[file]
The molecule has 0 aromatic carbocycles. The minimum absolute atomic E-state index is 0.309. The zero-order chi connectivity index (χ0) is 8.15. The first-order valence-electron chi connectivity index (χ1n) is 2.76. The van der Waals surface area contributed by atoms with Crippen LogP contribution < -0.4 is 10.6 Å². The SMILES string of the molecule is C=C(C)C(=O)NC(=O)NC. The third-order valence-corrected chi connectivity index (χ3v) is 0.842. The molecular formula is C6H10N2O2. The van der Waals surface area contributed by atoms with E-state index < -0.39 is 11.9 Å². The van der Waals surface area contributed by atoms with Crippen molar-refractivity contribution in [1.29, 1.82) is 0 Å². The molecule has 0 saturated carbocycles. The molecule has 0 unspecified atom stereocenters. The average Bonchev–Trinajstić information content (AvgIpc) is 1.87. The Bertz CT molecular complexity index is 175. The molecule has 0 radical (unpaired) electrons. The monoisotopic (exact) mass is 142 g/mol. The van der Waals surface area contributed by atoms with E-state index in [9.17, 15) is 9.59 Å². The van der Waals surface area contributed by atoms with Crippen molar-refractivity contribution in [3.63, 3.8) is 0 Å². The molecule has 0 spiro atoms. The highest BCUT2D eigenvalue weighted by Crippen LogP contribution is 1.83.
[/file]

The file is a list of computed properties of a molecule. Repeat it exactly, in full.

The molecule has 0 aromatic carbocycles. The minimum absolute atomic E-state index is 0.309. The zero-order chi connectivity index (χ0) is 8.15. The first-order valence-electron chi connectivity index (χ1n) is 2.76. The van der Waals surface area contributed by atoms with Crippen LogP contribution < -0.4 is 10.6 Å². The SMILES string of the molecule is C=C(C)C(=O)NC(=O)NC. The third-order valence-corrected chi connectivity index (χ3v) is 0.842. The molecular formula is C6H10N2O2. The van der Waals surface area contributed by atoms with E-state index < -0.39 is 11.9 Å². The van der Waals surface area contributed by atoms with Crippen molar-refractivity contribution in [1.29, 1.82) is 0 Å². The molecule has 0 saturated carbocycles. The molecule has 0 unspecified atom stereocenters. The average Bonchev–Trinajstić information content (AvgIpc) is 1.87. The Bertz CT molecular complexity index is 175. The molecule has 0 radical (unpaired) electrons. The monoisotopic (exact) mass is 142 g/mol. The van der Waals surface area contributed by atoms with E-state index in [9.17, 15) is 9.59 Å². The van der Waals surface area contributed by atoms with Crippen molar-refractivity contribution in [3.63, 3.8) is 0 Å². The molecule has 0 spiro atoms. The highest BCUT2D eigenvalue weighted by Crippen LogP contribution is 1.83.